Reviews microformat call for implementors

The microformats community is currently working on a reviews microformat and is interested in collecting feedback and acquired knowledge from implementers. We have collected some of the existing reviews formats present on the web today, but may not have represented the entire corpus.

Microformats allow authors to markup content with a specific format and structure for discovery by others using XHTML. You control the content but make that structured content discoverable by others through a microformat such as hCalendar, hCard, XFN, or tags. A review microformat will utilize the existing elements and attributes of XHTML to define the essential components of a review for use by authors and tool builders for easy identification, discovery and retrieval with the the flexibility to publish to your own site, a community site, or both.

I have spent a lot of time thinking about gathering community reviews through my experiences at shopping comparison sites PriceGrabber and NexTag. Consumers want the best information available about a company or product before making a decision, but the best information is difficult to discover and strewn across the entire web. I sometimes turn to specialist sites such as Digital Photography Review for camera reviews, Chowhound or Zagat for restaurants and Amazon for book reviews. I am fortunate to know about some passionate experts in the world of weblogs and check Russell Beattie’s blog for information about Series 60 cell phones and Slashdot for reviews of programming books from people who should know.

What if all these research resources could be brought together? What if you could publish select content to multiple locations for discovery by large communities? It’s exciting and empowering to think about all the possibilities of the semantic web.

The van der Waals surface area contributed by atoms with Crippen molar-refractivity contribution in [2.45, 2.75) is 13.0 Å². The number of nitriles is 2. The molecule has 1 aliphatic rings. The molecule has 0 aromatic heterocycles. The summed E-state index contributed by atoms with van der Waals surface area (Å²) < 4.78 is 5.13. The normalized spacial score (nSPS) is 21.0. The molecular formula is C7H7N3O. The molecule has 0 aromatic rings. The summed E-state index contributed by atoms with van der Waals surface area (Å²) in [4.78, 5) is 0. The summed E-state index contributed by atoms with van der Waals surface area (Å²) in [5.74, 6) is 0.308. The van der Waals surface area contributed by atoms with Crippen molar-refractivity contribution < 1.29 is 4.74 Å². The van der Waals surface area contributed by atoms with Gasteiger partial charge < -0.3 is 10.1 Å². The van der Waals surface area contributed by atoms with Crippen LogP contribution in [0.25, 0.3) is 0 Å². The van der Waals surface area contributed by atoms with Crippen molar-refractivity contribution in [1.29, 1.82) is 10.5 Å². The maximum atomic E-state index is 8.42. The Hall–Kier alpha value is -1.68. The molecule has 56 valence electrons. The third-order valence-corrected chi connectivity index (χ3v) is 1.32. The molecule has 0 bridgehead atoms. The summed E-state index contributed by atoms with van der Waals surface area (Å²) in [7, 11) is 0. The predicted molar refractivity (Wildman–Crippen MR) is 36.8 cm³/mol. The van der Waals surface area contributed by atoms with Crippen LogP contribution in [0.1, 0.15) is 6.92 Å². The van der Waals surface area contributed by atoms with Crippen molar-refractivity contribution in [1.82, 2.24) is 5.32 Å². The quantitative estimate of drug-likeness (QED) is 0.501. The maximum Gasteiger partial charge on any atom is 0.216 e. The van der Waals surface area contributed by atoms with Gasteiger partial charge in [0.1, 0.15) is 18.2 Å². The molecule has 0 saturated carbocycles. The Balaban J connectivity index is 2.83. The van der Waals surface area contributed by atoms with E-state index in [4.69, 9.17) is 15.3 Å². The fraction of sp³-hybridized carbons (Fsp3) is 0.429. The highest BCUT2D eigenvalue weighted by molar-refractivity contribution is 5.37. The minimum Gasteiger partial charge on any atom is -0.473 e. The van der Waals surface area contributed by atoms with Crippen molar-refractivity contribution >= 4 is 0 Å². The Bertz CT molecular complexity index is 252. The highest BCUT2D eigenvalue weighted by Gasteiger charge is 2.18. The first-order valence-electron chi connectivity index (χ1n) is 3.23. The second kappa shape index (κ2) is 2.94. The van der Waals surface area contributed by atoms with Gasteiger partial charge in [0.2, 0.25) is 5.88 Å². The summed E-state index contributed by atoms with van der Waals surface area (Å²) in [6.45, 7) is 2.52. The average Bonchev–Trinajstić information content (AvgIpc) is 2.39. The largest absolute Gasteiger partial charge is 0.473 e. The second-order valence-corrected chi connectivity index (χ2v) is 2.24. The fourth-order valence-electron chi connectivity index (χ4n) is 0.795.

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3 comments

Commentary on "Reviews microformat call for implementors":

  1. Greg Linden on wrote:

    Hi, Niall. Great idea on aggregating reviews.

    However, once you’ve aggregated the reviews, an even bigger problem comes up. How do you determine which reviews are objective and authoritative? Some of the reviews will be shills. Others will be useless garbage. How do you find and focus attention on the most useful reviews?

    It starts to get into questions of reputation. Perhaps authoritative reviews are written by those who are considered authoritative by the community? Or by those considered authoritative by other authoritative people in the community?

    It’s a hard problem, but one that meshes nicely with your interest in social software.

  2. Niall Kennedy on wrote:

    Hi Greg,
    Determining the motivations, authority, and even identity of an author is an emerging space, but tools exist to help us mine the data and make sense of it all in our own unique ways. Technorati tracks outbound links from weblogs, and Bloglines has a list of the subscribed feeds of you and your friends.

    Authoritative reviews are open to interpretation but the data exist to create our own interpretations as well as a community interpretation which Technorati may provide on some level. Objectivity is more difficult to measure and usually best discovered through experienced interactions discoverable through social networks of trust. Efforts such as the Silicon Valley 100 could be swayed by receiving the reviewed item for free, and having a nice sales rep walk them through its use, and the reviewed item will be in pristine condition. When I test drive a new car the manufacturer has representatives onsite, the car has 18 miles on the odometer, and is maintained daily.

    How do you measure objectivity?

  3. Greg Linden on wrote:

    I think you’re on to something when you talk about discovery through social networks of trust. But building these networks and learning who is reputable is a cumbersome and time-consuming process.

    What I was trying to suggest was propagating reputation through an implicit network. The authoritative people are those considered authoritative by other authoritative people.

    Not a new idea. In fact, I just bumped into it again reviewing the TrustRank paper (http://dbpubs.stanford.edu:8090/pub/2004-17).

    The key problem in building a good review aggregator is identifying good reviews. Perhaps this is one way to get there.